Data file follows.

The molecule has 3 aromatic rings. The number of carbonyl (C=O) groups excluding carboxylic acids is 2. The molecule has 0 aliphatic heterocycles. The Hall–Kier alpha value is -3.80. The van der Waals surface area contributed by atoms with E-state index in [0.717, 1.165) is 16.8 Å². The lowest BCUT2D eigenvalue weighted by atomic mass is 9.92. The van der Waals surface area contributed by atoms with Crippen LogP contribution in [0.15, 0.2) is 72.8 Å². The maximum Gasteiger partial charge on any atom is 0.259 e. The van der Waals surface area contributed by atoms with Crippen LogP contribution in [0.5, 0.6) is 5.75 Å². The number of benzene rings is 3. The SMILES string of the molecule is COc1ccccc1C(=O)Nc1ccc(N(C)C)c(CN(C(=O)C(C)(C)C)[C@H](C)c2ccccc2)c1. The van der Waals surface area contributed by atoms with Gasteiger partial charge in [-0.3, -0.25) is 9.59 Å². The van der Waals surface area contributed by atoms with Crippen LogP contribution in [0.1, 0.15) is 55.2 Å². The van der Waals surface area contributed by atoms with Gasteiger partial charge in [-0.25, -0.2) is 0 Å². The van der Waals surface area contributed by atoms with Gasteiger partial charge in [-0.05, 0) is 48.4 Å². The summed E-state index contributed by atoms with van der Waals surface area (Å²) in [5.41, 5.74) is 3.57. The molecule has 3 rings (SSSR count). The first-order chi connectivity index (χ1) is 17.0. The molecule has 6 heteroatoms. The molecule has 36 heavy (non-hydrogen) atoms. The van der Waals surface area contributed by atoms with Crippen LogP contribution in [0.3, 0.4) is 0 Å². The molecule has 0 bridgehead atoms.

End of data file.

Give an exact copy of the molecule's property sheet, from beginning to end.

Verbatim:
The molecule has 3 aromatic rings. The number of carbonyl (C=O) groups excluding carboxylic acids is 2. The molecule has 0 aliphatic heterocycles. The Hall–Kier alpha value is -3.80. The van der Waals surface area contributed by atoms with E-state index in [0.717, 1.165) is 16.8 Å². The lowest BCUT2D eigenvalue weighted by atomic mass is 9.92. The van der Waals surface area contributed by atoms with Crippen LogP contribution in [0.15, 0.2) is 72.8 Å². The maximum Gasteiger partial charge on any atom is 0.259 e. The van der Waals surface area contributed by atoms with Crippen LogP contribution in [0.5, 0.6) is 5.75 Å². The number of benzene rings is 3. The SMILES string of the molecule is COc1ccccc1C(=O)Nc1ccc(N(C)C)c(CN(C(=O)C(C)(C)C)[C@H](C)c2ccccc2)c1. The van der Waals surface area contributed by atoms with Gasteiger partial charge in [-0.3, -0.25) is 9.59 Å². The van der Waals surface area contributed by atoms with Crippen LogP contribution in [0.1, 0.15) is 55.2 Å². The van der Waals surface area contributed by atoms with Gasteiger partial charge in [-0.25, -0.2) is 0 Å². The van der Waals surface area contributed by atoms with Gasteiger partial charge in [-0.05, 0) is 48.4 Å². The summed E-state index contributed by atoms with van der Waals surface area (Å²) in [5.41, 5.74) is 3.57. The molecule has 3 rings (SSSR count). The first-order chi connectivity index (χ1) is 17.0. The molecule has 6 heteroatoms. The molecule has 36 heavy (non-hydrogen) atoms. The van der Waals surface area contributed by atoms with Crippen LogP contribution in [0.3, 0.4) is 0 Å². The molecule has 0 bridgehead atoms.